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Blog: Africa: the future is digital

Met dank overgenomen van A. (Andrus) Ansip, gepubliceerd op dinsdag 19 juli 2016.

Last week, I read an interesting article about how, and why, U.S. tech giants are scrambling to get a market foothold in Africa.

The article, which you can read here, was a useful reminder to me of Africa's importance in the digital age as the world uses technology advances to draw closer together, socially and economically.

And as it makes clear, Africa boasts seven of the world’s 11 fastest growing economies.

It lists issues that are also familiar to us in Europe: the need for widespread access to connectivity, to get more people online, teach more digital skills and to support tech startups as they seek capital investment in order to scale up.

In fact, our two continents face many of the same challenges and barriers, as I learned a few months ago when I met some startups and incubators in Addis Ababa.


Meeting startups in Addis Ababa

At the moment, Europe does not really have cooperation with Africa on startups. So, as a starting point, I think it would be a good idea to connect the EU and African startup environments.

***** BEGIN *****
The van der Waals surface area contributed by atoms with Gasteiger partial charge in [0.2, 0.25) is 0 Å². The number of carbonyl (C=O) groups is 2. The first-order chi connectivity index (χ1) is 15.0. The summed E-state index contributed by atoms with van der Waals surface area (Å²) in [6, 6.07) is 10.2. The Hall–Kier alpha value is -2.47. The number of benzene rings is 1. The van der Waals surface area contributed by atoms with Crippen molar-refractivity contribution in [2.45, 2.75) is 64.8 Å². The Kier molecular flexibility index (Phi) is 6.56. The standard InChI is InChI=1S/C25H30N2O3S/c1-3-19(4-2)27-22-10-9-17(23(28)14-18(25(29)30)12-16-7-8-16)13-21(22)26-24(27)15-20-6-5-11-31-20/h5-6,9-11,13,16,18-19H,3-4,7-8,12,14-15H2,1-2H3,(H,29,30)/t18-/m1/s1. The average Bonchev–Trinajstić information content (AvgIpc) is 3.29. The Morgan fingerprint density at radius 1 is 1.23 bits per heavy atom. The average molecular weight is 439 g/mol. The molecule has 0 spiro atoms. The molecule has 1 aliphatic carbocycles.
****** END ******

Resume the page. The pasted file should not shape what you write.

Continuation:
A link with the Startup Europe programme, for example, would offer African startups opportunities for partnerships and access to capital.

The EU can share expertise to help raise digital skills and also work with local universities to train more high-skilled workers.

As a continent of entrepreneurs, Africa is going through its own digital revolution - and Europe can also learn a lot from the African experience.

We only need to look at the rapid growth of the M-Pesa mobile money service, launched in Kenya in 2007 and now available - as of 2014 - as far away as Romania. It is the most successful mobile-phone-based financial service in the developing world.

Africa is a region where mobile broadband subscription growth is expected to be particularly strong, mainly due to a young and increasing population, rising GDP and increasing availability of low-cost devices.

In its latest mobility report, Ericsson predicts massive expansion in markets like Africa and the Middle East - forecasting that smartphone subscriptions will increase more than 200 percent between 2015 and 2021.

So nobody should be surprised at the interest of U.S. tech companies to get into the African market. It is logical - and European companies could be doing more of this too. In technology, I think we are natural partners.

M-Pesa's success is a great example of how Africa's startup environment is able to provide local solutions to local problems.

One way for Europe to help could be to mainstream ICT into the EU's development assistance programmes and create opportunities for local startups to carry on doing what they do well - in areas such as e-agriculture, e-education and e-government.

Another blog soon.


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